Personally, I think the Holmes on the Range series would be well suited to television, much as say, the Murdoch Mysteries.  Have you ever talked with anyone about adapting them?

Yeah, there was talk, once upon a time. And I suppose there’s still a remote chance it’ll happen. It’s pretty unlikely, though, which is too bad. I agree with you: It could be a really fun TV show. Maybe if I’d started writing the series in 1964, that would’ve happened. But anything Western-ish is a tough sell these days. The genre’s seen as old-fashioned and it’s expensive and it’s rarely done well anymore. But hey — keep hope alive. Longmire seems to be doing well, Hell on Wheels got picked up for a second season, and Sherlock Holmes and mystery shows have never been more popular. So lightning could strike. Pray for rain.

One thing I’ve noticed over the course of your career is that the hallmark of any Hockensmith novel isn’t so much the storyline (although they are great), but rather the witty dialogue, whether it’s banter between the brothers Amlingmeyer or that of Elizabeth Bennett and Mr. Darcy as they fend off the affections of various undead dandies.  Does the banter come naturally?

Why thank you, sir! I do think dialogue is a strength of mine, and it’s one of the things I enjoy writing the most. Nothing stops me dead faster than trying to capture the look of someone’s house or clothes or face. Descriptive writing is torture for me. Maybe that’s because of all the hours and hours I spent as a kid watching old movies on TV. When I’m writing a book, it’s as though one of those films is playing in my head and I’m just trying to transcribe it. So the dialogue and action is relatively easy. Finding words to describe the heroine’s hairdo — that’s hard. It might also go back to the moment when I really embraced the mystery genre, though I didn’t realize that’s what I was doing at the time. A few years before I read The Big Sleep, when I was still in college, I was lucky enough to stumble across the Thin Man movies in the local library. Man, I watched those things over and over and over. I still pull them out every year or so and watch them again. Not all of them are great movies, yet I always get immense satisfaction from watching Nick and Nora do what they do. Ooo! I just remembered! I had the same reaction to the Peter Ustinov Hercule Poirot movies of the late ‘70s and early ‘80s, too. So if you break down the DNA of the Holmes on the Range books, it’s less Western and Arthur Conan Doyle than you might assume at first glance. Those are in there, but the books wouldn’t be what they are without Shadow of the Thin Man and Death on the Nile and Evil Under the Sun, too. And to return (finally) to your original question: Those are all films with wonderful, witty dialogue. Coincidence? I think not!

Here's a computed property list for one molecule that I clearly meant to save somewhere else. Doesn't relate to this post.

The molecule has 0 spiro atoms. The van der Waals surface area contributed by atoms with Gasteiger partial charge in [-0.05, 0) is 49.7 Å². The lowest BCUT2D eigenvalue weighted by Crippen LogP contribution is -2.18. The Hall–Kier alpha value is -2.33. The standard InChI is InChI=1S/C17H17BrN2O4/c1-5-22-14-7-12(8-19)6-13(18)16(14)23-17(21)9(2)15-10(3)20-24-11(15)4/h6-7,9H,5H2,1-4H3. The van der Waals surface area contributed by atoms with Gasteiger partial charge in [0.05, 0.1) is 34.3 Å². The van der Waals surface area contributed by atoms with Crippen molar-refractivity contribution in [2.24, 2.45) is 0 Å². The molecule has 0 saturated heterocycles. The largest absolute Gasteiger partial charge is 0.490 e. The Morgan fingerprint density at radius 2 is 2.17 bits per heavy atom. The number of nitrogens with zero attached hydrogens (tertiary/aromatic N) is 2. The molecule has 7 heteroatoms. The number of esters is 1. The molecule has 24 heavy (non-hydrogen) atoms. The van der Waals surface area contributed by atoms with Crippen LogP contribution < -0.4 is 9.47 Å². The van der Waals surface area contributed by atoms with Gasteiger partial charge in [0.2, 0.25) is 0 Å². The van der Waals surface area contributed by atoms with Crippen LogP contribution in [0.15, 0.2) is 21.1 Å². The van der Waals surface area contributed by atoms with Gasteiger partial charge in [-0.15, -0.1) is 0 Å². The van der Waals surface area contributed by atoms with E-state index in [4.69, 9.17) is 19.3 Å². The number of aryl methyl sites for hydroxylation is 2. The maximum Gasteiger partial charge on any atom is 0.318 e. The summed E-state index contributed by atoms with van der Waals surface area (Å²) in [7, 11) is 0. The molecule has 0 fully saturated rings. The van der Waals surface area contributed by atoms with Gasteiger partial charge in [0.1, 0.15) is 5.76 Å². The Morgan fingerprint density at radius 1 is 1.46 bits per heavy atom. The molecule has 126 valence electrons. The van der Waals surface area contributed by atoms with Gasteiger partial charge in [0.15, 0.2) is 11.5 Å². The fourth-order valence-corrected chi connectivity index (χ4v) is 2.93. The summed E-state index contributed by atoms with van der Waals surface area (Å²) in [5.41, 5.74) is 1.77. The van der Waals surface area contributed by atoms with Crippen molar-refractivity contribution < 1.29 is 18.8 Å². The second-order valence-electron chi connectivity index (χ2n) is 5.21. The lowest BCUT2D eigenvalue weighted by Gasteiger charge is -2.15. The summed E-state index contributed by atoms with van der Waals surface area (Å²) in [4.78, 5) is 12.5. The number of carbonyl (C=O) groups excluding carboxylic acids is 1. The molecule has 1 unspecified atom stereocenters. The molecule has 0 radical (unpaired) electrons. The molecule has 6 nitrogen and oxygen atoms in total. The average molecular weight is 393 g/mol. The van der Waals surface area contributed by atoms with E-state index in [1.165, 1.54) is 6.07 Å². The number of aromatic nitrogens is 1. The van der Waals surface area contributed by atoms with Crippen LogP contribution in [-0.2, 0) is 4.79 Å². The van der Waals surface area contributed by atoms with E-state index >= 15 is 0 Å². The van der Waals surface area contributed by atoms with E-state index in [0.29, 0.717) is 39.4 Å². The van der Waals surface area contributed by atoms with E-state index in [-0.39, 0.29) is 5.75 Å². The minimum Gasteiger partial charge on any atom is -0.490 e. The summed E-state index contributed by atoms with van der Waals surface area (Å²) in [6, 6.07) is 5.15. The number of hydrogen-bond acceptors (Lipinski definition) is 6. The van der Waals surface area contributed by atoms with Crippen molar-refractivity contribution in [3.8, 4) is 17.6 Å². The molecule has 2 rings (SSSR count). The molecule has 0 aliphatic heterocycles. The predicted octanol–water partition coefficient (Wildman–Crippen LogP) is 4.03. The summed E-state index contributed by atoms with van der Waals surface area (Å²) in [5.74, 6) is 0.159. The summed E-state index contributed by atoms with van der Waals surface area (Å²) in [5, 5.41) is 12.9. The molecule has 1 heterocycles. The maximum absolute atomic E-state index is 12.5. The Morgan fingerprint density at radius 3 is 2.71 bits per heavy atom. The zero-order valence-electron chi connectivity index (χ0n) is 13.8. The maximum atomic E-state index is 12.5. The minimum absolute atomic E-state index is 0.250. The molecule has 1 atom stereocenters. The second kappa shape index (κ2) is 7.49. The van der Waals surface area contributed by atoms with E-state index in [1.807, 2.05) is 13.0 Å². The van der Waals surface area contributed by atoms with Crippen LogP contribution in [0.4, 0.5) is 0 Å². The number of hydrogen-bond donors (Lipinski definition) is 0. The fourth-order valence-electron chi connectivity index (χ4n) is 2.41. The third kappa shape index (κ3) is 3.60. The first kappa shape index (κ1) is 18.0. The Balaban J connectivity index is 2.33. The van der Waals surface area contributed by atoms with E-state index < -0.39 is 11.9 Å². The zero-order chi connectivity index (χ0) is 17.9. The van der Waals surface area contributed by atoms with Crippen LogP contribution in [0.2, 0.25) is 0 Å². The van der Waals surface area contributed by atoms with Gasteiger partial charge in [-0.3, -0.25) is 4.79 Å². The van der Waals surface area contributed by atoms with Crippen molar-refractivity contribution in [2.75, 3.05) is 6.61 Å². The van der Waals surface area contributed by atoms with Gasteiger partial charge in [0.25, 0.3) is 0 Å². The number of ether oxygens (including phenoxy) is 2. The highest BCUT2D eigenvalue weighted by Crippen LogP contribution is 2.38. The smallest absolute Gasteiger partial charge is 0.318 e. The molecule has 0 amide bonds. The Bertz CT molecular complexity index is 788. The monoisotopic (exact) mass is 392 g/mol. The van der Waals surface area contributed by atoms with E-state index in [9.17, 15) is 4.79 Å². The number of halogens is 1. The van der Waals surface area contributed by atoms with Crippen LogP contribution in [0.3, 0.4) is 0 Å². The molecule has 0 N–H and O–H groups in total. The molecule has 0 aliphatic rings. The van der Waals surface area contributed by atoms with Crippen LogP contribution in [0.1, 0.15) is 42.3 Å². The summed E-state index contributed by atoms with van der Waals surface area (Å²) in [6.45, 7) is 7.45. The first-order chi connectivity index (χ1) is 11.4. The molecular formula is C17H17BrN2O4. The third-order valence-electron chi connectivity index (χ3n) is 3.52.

Speaking of Dawn of the Dreadfuls and its counterpart, Dreadfully Ever After, how is it that you went from cowboy mysteries of the old West to Elizabethan debutants fighting undead hordes with crazy ninja skills? Did Quirk Books approach you regarding a prequel to Pride and Prejudice and Zombies?  How did that relationship come about?

Long story short (or as short as I can make it): Word got out that Quirk Books needed someone to write another PPZ book and my editor at Minotaur gave my agent a heads up (god bless him) and she threw my hat in the ring and I managed to get the gig. I think what won over Jason Rekulak, my editor at Quirk, was that I’d written funny historicals that mashed unlikely genres together. He also seemed to appreciate that I made no attempt whatsoever to copy Jane Austen’s style. Who could pull that off? If you tried to fake the feel of a mashup book I think you’d end up with something like Shock Treatment — the sequel to The Rocky Horror Picture Show no one watches or remembers anymore. You can’t set out to be a wacky cult favorite. You just have to tell your story in whatever style you think works best. So that’s what I did.